LONDON (Reuters) - The head of Ireland’s Ryanair (RYA.I) on Tuesday urged the United States and European Union to pull back from a tariff war over aircraft subsidies and said he would ask Boeing (BA.N) to “eat” any counter-tariffs imposed on the U.S. firm by the EU.
The World Trade Organization (WTO) is expected to give the green light this week to U.S. tariffs on billions of dollars of European goods, including Airbus jets, in a move likely to be mirrored by European tariffs on U.S. planes and goods next year.
“The U.S. can’t afford to have a trade war,” Ryanair Group Chief Executive Michael O’Leary, whose company’s main airline is one of Boeing’s (BA.N) largest customers, told Reuters after speaking at a Reuters Newsmaker event.
“Boeing is one of its biggest manufacturers and biggest exporters, but something needs to be resolved so I think like most airlines we sit there and hope common sense will prevail at the end of the day, but we don’t know how it plays out,” O’Leary said.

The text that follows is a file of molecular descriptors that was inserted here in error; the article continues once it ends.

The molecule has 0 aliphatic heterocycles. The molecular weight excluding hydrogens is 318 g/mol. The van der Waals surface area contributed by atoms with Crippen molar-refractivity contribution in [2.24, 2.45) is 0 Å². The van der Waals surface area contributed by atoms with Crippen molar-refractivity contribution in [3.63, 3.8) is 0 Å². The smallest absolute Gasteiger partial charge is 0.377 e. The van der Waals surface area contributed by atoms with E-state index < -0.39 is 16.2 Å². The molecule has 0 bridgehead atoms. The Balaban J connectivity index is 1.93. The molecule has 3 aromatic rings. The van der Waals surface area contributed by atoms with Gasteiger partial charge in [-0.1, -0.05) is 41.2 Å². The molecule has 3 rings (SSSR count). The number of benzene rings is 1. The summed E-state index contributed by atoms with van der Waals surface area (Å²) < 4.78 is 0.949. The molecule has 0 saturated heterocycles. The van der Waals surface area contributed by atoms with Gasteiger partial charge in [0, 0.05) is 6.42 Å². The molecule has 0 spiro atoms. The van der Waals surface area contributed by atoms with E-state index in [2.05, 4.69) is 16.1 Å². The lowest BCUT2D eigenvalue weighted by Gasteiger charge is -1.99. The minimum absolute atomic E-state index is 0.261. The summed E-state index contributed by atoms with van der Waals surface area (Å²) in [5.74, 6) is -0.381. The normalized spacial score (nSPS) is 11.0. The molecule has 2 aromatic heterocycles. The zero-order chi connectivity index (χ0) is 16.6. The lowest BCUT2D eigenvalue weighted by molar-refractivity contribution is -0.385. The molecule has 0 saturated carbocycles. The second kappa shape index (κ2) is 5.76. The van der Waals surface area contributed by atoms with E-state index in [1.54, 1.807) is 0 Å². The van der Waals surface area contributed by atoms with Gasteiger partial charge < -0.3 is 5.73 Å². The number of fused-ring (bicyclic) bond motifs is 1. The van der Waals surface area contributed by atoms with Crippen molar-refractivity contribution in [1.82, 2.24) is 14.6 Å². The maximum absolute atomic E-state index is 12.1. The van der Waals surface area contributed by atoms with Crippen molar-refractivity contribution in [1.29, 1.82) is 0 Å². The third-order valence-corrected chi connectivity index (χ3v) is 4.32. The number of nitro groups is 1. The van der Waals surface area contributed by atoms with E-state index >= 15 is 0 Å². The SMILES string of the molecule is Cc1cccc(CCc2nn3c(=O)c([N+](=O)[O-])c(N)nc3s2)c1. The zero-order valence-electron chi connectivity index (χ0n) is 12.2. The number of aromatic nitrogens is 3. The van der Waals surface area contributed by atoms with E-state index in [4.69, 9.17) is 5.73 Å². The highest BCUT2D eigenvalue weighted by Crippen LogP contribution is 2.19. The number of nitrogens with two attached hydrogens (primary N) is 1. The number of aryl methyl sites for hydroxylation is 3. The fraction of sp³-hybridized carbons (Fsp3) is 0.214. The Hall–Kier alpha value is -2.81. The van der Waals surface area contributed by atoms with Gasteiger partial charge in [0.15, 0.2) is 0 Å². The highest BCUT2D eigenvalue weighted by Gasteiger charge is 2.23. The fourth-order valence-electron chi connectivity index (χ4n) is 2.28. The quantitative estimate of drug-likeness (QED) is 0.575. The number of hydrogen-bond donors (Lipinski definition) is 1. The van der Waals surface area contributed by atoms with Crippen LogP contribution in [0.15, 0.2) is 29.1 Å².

The WTO is expected to publish in the coming days a report by an arbitration tribunal opening the door to U.S. tariffs due to illegal European subsidies for Airbus (AIR.PA).
A similar WTO report backing EU tariffs in a parallel case over Boeing subsidies is expected early next year.
Both sides have won partial rulings in their favor during the 15-year-old trade spat, the largest handled by the WTO.
“Ultimately I suspect it gets settled, because I am not sure the aviation industry either here in Europe or the U.S. can survive a tariff war between Boeing and Airbus - there are only two suppliers,” O’Leary said.
He suggested a greater burden lay on the EU to resolve the dispute since it sells more planes to the United States than the other way round.
Asked how Ryanair would respond to any EU tariffs on Boeing jets, O’Leary said, “It depends on the size and scale of the tariffs – our starting position is we want Boeing to eat the tariffs.
“If (tariffs) were to significantly increase the cost of aircraft then I think we have to look at staggering or delaying some deliveries. Some of that will depend on what the availability of aircraft is like over here if that were to happen and what Boeing does and the U.S. does in response.”
Boeing was not immediately available for comment.
Any delays due to the tariff dispute could pose a new threat to Ryanair’s growth plans as the airline emerges from the grounding of Boeing 737 MAX jets following two fatal accidents.
Ryanair has cut its fleet growth forecast for the summer of 2020 to 30 Boeing jets from 58 and has said it hopes that deliveries will be back on track by the summer of 2021.
Reporting by Tim Hepher; Editing by Conor Humphries and Mark Potter